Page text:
Monday, December 20, 2010

O Oriens

Fr. Mark Kriby of Vultus Christi blog has this article on the O Antiphon "Oriens" and showed its significance in the orientation of Christian Prayer. He wrote:

From the earliest times, Christians at prayer have turned towards the East.
Christ is the Dayspring, the rising sun who dawns upon us from high “to give
light to those in darkness and in the shadow of death” (Luke 1:9). The eastward
orientation of churches and altars is a way of expressing the great cry of every
Eucharist: “Let our hearts be lifted high. We hold them towards the Lord.”

Ad Orientem

When, in the celebration of the liturgy, the priest
faces the “liturgical east,” he is “guiding the people in pilgrimage towards the
Kingdom” and with them, keeping watch for the return of the Lord. “This Jesus,
who was taken up from you into heaven, will come in the same way as you saw him
go into heaven” (Acts 1:11). Pope Benedict XVI has reminded us that a powerful
witness is given in the prayer of a priest and people who stand together facing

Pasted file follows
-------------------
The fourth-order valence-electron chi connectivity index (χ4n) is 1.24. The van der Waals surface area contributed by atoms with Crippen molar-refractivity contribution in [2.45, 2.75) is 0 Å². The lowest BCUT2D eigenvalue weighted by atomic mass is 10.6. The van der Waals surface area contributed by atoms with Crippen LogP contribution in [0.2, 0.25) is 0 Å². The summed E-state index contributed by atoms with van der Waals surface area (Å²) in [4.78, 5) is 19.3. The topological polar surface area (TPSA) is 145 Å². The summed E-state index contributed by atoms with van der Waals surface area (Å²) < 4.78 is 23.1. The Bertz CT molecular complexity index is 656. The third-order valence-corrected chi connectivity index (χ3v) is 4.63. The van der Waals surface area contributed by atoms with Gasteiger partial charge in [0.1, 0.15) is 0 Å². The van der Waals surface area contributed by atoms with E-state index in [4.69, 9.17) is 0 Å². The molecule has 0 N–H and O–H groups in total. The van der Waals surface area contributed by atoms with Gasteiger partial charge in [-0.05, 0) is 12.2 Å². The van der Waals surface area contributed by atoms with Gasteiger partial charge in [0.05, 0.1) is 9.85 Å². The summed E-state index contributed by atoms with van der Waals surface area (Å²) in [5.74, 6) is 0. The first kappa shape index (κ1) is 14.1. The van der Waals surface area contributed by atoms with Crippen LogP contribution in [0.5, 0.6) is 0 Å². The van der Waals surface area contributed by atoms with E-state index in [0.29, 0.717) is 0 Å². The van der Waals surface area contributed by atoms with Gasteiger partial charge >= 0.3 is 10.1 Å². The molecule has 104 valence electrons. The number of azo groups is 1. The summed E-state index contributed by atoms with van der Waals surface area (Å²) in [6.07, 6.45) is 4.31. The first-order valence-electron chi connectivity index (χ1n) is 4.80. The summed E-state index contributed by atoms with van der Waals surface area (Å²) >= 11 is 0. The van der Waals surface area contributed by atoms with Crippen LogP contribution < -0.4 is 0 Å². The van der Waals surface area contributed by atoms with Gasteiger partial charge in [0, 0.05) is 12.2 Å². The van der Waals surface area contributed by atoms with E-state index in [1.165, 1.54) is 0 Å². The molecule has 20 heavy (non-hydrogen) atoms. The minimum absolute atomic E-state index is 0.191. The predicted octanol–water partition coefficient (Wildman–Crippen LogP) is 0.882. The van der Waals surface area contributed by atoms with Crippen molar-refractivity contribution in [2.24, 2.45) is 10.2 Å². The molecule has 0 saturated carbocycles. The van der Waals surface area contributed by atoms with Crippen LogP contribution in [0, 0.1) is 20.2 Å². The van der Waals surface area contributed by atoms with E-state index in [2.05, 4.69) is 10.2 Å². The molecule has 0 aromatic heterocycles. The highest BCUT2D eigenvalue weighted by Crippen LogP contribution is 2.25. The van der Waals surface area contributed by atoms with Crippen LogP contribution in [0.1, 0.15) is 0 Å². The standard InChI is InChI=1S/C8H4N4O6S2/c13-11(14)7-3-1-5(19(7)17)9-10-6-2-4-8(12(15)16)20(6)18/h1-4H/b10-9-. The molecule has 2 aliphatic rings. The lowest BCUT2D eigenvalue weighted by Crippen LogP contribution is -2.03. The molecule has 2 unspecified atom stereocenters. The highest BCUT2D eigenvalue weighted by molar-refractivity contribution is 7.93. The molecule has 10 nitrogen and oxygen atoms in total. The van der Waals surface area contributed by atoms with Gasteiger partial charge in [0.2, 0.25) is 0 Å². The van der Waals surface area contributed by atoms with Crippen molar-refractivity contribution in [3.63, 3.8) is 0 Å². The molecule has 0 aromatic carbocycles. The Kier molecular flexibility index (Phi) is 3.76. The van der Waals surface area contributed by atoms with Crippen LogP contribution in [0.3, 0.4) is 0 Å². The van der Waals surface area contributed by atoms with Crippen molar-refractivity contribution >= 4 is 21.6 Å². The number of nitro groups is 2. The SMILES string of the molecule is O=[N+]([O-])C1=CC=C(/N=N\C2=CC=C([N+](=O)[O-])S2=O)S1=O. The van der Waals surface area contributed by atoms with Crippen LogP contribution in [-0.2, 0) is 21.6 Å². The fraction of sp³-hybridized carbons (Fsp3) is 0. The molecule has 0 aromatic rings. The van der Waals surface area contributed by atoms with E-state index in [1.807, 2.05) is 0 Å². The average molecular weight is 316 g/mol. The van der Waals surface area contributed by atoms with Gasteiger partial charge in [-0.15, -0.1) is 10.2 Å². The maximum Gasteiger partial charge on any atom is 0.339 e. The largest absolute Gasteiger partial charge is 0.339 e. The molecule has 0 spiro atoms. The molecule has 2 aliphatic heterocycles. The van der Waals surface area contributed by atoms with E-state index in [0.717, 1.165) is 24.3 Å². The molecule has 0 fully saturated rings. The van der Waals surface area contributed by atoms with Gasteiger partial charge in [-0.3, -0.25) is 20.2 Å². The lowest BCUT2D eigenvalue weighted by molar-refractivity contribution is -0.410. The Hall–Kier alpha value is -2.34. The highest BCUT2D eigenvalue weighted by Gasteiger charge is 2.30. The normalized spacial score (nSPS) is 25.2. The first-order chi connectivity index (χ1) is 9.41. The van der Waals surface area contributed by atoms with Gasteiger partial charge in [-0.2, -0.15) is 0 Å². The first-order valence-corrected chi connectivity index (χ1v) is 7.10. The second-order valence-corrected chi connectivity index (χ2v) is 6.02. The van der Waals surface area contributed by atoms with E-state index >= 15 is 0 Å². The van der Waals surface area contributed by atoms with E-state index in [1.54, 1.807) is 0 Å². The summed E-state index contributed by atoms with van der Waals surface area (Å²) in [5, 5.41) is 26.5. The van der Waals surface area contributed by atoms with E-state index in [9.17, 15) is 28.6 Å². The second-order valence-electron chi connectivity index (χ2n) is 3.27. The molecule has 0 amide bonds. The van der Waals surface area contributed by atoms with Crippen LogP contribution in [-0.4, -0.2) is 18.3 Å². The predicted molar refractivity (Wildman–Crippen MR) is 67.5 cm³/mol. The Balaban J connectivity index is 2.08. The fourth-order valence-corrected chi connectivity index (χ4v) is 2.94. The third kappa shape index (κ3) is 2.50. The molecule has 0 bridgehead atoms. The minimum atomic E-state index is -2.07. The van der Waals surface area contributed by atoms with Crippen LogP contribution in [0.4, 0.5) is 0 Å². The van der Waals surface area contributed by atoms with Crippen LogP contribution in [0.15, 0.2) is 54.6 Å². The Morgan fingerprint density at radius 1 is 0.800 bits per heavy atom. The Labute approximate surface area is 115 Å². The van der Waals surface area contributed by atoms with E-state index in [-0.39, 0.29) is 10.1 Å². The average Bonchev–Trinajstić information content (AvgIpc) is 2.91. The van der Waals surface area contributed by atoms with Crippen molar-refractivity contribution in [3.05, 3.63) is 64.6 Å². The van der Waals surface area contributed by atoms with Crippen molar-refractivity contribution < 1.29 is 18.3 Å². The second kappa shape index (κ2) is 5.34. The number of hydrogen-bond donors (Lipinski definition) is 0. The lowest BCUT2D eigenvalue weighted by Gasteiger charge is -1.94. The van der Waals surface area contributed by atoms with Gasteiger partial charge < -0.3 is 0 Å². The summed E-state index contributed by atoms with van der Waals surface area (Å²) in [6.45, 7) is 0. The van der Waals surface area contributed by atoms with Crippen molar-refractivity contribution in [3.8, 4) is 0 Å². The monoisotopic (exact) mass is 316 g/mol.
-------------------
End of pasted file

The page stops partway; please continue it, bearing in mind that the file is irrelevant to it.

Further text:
eastward and giving voice to the same hope. “The Spirit and the Bride say,
'Come.’ And let him who hears say, 'Come’” (Revelation 22:17).

message of the Holy Father at Heiligenkreuz Abbey in September 2007 was clear
and compelling:

In all our efforts on behalf of the liturgy, the
determining factor must always be our looking to God. We stand before God - he
speaks to us and we speak to him. Whenever in our thinking we are only concerned
about making the liturgy attractive, interesting and beautiful, the battle is
already lost. Either it is Opus Dei, with God as its specific subject, or it is
not. In the light of this, I ask you to celebrate the sacred liturgy with your
gaze fixed on God within the communion of saints, the living Church of every
time and place, so that it will truly be an expression of the sublime beauty of
the God who has called men and women to be his friends.

Follow the link: O Oriens

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